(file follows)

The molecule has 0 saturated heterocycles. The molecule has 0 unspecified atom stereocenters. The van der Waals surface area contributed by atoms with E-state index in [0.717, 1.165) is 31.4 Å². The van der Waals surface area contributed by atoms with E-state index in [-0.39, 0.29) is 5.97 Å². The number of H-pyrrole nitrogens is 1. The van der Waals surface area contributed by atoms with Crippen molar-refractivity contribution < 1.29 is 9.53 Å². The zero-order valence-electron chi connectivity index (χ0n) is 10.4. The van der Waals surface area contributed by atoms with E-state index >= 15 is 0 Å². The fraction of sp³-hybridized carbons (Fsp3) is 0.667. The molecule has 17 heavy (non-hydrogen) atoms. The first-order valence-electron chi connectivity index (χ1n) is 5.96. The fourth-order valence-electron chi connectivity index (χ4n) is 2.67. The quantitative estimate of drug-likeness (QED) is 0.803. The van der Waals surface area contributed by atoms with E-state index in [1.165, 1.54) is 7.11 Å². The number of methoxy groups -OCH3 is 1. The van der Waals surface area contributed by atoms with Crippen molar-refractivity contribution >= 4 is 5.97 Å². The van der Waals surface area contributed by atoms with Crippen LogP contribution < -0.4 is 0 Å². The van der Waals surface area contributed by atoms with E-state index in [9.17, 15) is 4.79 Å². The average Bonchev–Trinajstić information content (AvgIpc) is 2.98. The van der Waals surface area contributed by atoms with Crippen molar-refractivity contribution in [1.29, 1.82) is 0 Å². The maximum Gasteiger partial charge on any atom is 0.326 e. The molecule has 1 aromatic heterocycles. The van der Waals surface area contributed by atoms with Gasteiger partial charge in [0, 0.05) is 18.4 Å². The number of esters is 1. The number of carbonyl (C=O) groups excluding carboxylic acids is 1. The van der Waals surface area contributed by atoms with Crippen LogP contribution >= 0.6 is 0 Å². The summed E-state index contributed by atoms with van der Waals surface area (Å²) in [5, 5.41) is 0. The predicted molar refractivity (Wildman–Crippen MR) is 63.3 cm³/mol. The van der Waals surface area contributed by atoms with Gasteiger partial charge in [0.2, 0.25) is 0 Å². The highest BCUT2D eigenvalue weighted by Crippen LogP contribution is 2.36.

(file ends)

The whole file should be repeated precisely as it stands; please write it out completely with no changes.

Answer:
The molecule has 0 saturated heterocycles. The molecule has 0 unspecified atom stereocenters. The van der Waals surface area contributed by atoms with E-state index in [0.717, 1.165) is 31.4 Å². The van der Waals surface area contributed by atoms with E-state index in [-0.39, 0.29) is 5.97 Å². The number of H-pyrrole nitrogens is 1. The van der Waals surface area contributed by atoms with Crippen molar-refractivity contribution < 1.29 is 9.53 Å². The zero-order valence-electron chi connectivity index (χ0n) is 10.4. The van der Waals surface area contributed by atoms with E-state index >= 15 is 0 Å². The fraction of sp³-hybridized carbons (Fsp3) is 0.667. The molecule has 17 heavy (non-hydrogen) atoms. The first-order valence-electron chi connectivity index (χ1n) is 5.96. The fourth-order valence-electron chi connectivity index (χ4n) is 2.67. The quantitative estimate of drug-likeness (QED) is 0.803. The van der Waals surface area contributed by atoms with E-state index in [1.165, 1.54) is 7.11 Å². The number of methoxy groups -OCH3 is 1. The van der Waals surface area contributed by atoms with Crippen molar-refractivity contribution >= 4 is 5.97 Å². The van der Waals surface area contributed by atoms with Crippen LogP contribution < -0.4 is 0 Å². The van der Waals surface area contributed by atoms with E-state index in [9.17, 15) is 4.79 Å². The average Bonchev–Trinajstić information content (AvgIpc) is 2.98. The van der Waals surface area contributed by atoms with Crippen molar-refractivity contribution in [1.29, 1.82) is 0 Å². The maximum Gasteiger partial charge on any atom is 0.326 e. The molecule has 1 aromatic heterocycles. The van der Waals surface area contributed by atoms with Gasteiger partial charge in [0, 0.05) is 18.4 Å². The number of esters is 1. The number of carbonyl (C=O) groups excluding carboxylic acids is 1. The van der Waals surface area contributed by atoms with Crippen LogP contribution >= 0.6 is 0 Å². The summed E-state index contributed by atoms with van der Waals surface area (Å²) in [5, 5.41) is 0. The predicted molar refractivity (Wildman–Crippen MR) is 63.3 cm³/mol. The van der Waals surface area contributed by atoms with Gasteiger partial charge in [0.2, 0.25) is 0 Å². The highest BCUT2D eigenvalue weighted by Crippen LogP contribution is 2.36.